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    If you take an off-the-shelf grid-tie inverter and supply it with energy, then it will require an intelligent switching converter that produces an output voltage somewhere between 300 and 600 volts. That output must appear to be a quiet constant current of between zero and about 20 amps. Changes in available power must appear as a gradually changing current. Both maximum output voltage and maximum output current need to be programmed to suit the inverter. Control signals from that switching converter need to feed back to regulate the engine power, also with at least an emergency stop. The alternator on the engine will need field control to regulate voltage, while fuel input will need to be controlled by the switching converter current source.
    With feedback within feedback, and many different engine and alternator possibilities the design will need to be adaptable to many possible configurations.
  17. Feb 10, 2019 #16

    Excellent and to the point comments.
    Until now I was always thinking of feeding the grid tie inverter component from a "15 amp" 3 phase breaker source off the existing standalone fixed speed rocksolid 480VAC genset.

    But having a different separate dedicated smaller genset to supply the necessary power to an isolated "solar grid tied inverter" will be investigated with all your comments above taken into account. Just maybe the front end (DC+ bus "output" of an Allen Bradley VFD.) could be one of the components to feed the grid tie converter.

    I'll maybe begin with a 1HP VFD and experiment to prove that the DC + voltage can be suitably controlled through feed back signals that regulate field voltage on alternator end; as well as determining if current control is maintained within inverter parameters by other feedback signals. Thanks

    How does that sound??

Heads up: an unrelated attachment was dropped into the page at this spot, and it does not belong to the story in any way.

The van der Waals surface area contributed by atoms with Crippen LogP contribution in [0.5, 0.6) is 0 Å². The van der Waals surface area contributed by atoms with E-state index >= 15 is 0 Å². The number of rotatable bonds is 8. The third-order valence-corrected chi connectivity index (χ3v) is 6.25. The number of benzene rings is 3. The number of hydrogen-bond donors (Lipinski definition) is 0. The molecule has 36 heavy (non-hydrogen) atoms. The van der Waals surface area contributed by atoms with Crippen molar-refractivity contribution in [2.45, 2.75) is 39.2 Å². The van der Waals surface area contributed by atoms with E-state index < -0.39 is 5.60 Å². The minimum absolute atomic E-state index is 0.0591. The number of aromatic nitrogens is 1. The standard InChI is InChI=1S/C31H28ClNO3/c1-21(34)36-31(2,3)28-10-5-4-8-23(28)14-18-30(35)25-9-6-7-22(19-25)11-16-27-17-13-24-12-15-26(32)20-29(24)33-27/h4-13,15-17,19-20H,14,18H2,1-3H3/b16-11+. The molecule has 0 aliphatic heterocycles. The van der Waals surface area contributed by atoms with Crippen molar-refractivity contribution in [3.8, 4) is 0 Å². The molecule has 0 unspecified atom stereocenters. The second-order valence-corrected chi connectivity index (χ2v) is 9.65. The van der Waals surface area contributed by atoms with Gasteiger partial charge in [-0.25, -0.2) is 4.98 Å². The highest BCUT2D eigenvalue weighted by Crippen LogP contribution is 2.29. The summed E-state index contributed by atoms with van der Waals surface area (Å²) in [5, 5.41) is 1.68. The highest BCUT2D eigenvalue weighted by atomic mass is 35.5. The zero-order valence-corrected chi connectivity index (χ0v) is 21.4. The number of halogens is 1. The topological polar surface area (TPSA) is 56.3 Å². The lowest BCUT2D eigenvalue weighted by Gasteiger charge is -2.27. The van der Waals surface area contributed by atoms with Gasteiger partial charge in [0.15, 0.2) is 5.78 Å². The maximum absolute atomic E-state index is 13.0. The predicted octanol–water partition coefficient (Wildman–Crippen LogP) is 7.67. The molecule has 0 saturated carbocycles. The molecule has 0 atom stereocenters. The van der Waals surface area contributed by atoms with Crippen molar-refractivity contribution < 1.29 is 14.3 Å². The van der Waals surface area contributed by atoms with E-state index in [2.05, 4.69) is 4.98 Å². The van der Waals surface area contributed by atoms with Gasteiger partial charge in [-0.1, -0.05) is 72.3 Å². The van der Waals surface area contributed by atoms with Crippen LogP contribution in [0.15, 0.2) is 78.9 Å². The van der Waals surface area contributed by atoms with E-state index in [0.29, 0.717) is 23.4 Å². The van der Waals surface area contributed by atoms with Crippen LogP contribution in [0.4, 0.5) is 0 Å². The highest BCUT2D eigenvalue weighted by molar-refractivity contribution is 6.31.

18. Feb 10, 2019 #17

    That was what I initially thought was the first choice.

    So two years ago or so I built a 480V 20 HP electric motor drive coupled directly to an identical 480V 20 HP induction motor to function as the asynchronous generator when driven at slightly over its 60 HZ synchronous speed. The drive motor was switched in after a time delay for the asynchronous end to come up to "running" speed through the live utility feed. And in a short test it did work and produced some 16,000 watts of power as I recall. It does indeed solve the synchronization to "line" utility problem.

    However; because of a very poor power factor which no doubt was contributed by the "asynchronous induction generator" power facor of 0.8; as ll as a large transformer needed to reduce down to a 208V AC 3ph utility service voltage....this solution was abandoned.. Another reason was that although such an asynchronous AC generator is "inherently" quite safe for utility islanding concerns; there are possible scenarios where capacitance can initiate self-generation even though the utility supply is down. Thus there were going to be requirements of various controls and power quality issues to be resolved to whatever the utility deemed satisfactory.

    Maybe readers can see why I am looking for an off the shelf solution that is reported to meet all the possible concerns for grid connection...as it does appear to be the case for solar grid tie; and even smaller wind grid tie inverter apparatus.

    The utility is obliged to allow tie ins. But they can and do make all the rules; including a "blank cheque"; and a contract that they get to change at any time. Nothing guarantees that you will ever have any thing but expenses at the "end of the day".
  19. Feb 10, 2019 #18

    jim hardy

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    Thanks - i wasn't sure if you were aware.

    And you were a few year ahead of me with the idea.

    Thanks for the feedback !!

    good luck

    old jim
  20. Feb 10, 2019 #19


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    I don't think you have understood that the PV grid-tie inverter needs to be fed from a steady current source that behaves just like a PV panel.

    The rectified DC bus from a VFD is simply the input reservoir capacitor voltage, which has very low impedance, but you need very high impedance.
    You might be able to program a VFD to generate a constant output current, then rectify that current for input to the grid-tie inverter.
  21. Feb 10, 2019 #20

    jim hardy

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    Is that because of the inverter's MPPT characteristic ?